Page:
I would never be so naïve, and most certainly never so mendacious, as to regale you with the fiction that one can set to work practicing this immanent criticism more or less immediately. There is no critic or any person at all critically disposed towards works of art who does not apply his own experiences, views, and even postulates to the works. Anybody who listened as a tabula rasa would presumably not be listening at all and hear nothing whatsoever; he would find himself in the situation that a Viennese psychologist has nicely encapsulated in the observation that to an ignoramus everything is new. Everyone is to some extent genetically compelled to bring to bear extraneous material on works of art. If this were not the case, no relationship between the aesthetically and intellectually discriminating subject and the object of his judgment could ever be established. It is therefore concretely exigent for the critic to learn on the one hand to incorporate what he brings to bear on the works into his experience of the works, but also and on the other hand to give an account of this incorporation and thereby seamlessly effect the transition between transcendent criticism and immanent, determinate criticism. To put this another way: in order to understand a work, in order to form any meaningful opinion about it, one must engage in a bit of make-believe. Anyone who cannot make believe at all about a work of art, who on hearing the first few measures of a piece of music cannot abandon himself to the eager sense of anticipation a child feels the moment the curtain rises, who is not then wondering what will happen next, and is not prepared to follow along even if the course of the work turns out to conflict with his expectations, will never be a competent critic. This very attitude of partial make-believe towards the work of art also contains a preemptive corrective to the usual superficial version of the notion of freedom towards the aesthetic object, the notion that one can say any old thing one wishes to say about it. Accordingly, I hope that none of you just now suspected me of harboring any attachment to the aesthetic of the “authentic utterance.” Immanent criticism must also not be regarded as a spineless quest to determine what was intended in each work, for in intentional terms every work could be vindicated. I have had experiences of my own and perhaps I may be permitted to share one of them with you. I once voiced a negative opinion about a contemporary work, a piano sonata by Egk. A man who is no great admirer of Egk but is generally averse to harsh opinions immediately offered the most astonishing arguments in favor of this sonata, which I believed I had quite conclusively shown to be a truly poor work, a mere decorative trifle, or something of that sort; he said everything that occurred to him in its defense.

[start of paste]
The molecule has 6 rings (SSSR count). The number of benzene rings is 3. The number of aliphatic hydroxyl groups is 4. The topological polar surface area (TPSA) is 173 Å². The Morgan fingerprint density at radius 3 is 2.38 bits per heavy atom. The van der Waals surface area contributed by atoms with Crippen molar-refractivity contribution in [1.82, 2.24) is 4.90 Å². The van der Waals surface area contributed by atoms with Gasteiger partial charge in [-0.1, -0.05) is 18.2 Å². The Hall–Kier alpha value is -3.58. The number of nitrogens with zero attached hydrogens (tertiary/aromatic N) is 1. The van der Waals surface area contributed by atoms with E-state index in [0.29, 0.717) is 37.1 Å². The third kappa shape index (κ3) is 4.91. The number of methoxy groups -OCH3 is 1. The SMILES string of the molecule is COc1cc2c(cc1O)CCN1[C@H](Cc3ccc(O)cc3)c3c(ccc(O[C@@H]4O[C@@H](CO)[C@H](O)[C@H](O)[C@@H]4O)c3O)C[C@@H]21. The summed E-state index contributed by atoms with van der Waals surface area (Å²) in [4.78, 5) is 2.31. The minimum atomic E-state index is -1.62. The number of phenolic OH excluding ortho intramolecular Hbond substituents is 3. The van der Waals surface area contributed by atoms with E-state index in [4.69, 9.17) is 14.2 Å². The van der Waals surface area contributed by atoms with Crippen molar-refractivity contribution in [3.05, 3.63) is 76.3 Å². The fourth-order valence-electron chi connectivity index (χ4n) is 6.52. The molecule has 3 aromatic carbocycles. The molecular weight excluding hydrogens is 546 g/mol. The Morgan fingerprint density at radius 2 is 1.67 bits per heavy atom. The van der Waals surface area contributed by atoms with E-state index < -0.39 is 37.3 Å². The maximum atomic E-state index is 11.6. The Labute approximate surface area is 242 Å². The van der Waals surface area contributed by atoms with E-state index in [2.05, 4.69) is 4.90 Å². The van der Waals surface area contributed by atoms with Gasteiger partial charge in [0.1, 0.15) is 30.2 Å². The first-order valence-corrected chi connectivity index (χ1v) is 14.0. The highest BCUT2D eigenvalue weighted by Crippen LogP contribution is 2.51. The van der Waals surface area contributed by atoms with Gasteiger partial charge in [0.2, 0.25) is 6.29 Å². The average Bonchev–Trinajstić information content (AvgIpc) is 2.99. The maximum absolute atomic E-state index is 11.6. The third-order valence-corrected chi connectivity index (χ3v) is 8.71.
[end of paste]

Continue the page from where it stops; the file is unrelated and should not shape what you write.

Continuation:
A composition’s right to special treatment as an artwork ends at the exact moment when it becomes evident that in such a composition the means that it is employing are delivering a slap in the face to the task that it has set itself, however modest that task may be. Their authoritativeness merits criticism not in virtue of its lack of a standpoint but rather as a result of the fact that its standpoint is neutralized in a double sense, that it is absorbed into the object and vanishes in it. One might be said that criticism is the paradoxical unity of a thoroughly passive, almost pliant abandonment to the object and the firmest resoluteness of judgment. For all that I would hardly deny that there is something like a shadow of relativism in critical judgment, especially in relation to very great phenomena—to Brahms, for example. It is necessary to pose the question whether notwithstanding the utmost adequacy of means to the purpose, the purpose itself, meaning the objectification of an intellectual situation that I would like to term private inwardness, does not have something idiosyncratic, weak, and inauthentic about it vis-à-vis the content of Beethoven’s music. What may in an emphatic sense be dubbed the higher criticism, if I may poach this term from philology or historiography and transfer it into the domain of criticism, would broach these questions with precision and then, to be sure, unfold their entire dialectics; it would in particular have to answer the question, specifically, of whether in art the accurate, adequate depiction of an intellectual state that may in itself be questionable is a worthier undertaking than attempting to depict a supposedly superior intellectual state in an epoch that no longer permits its depiction.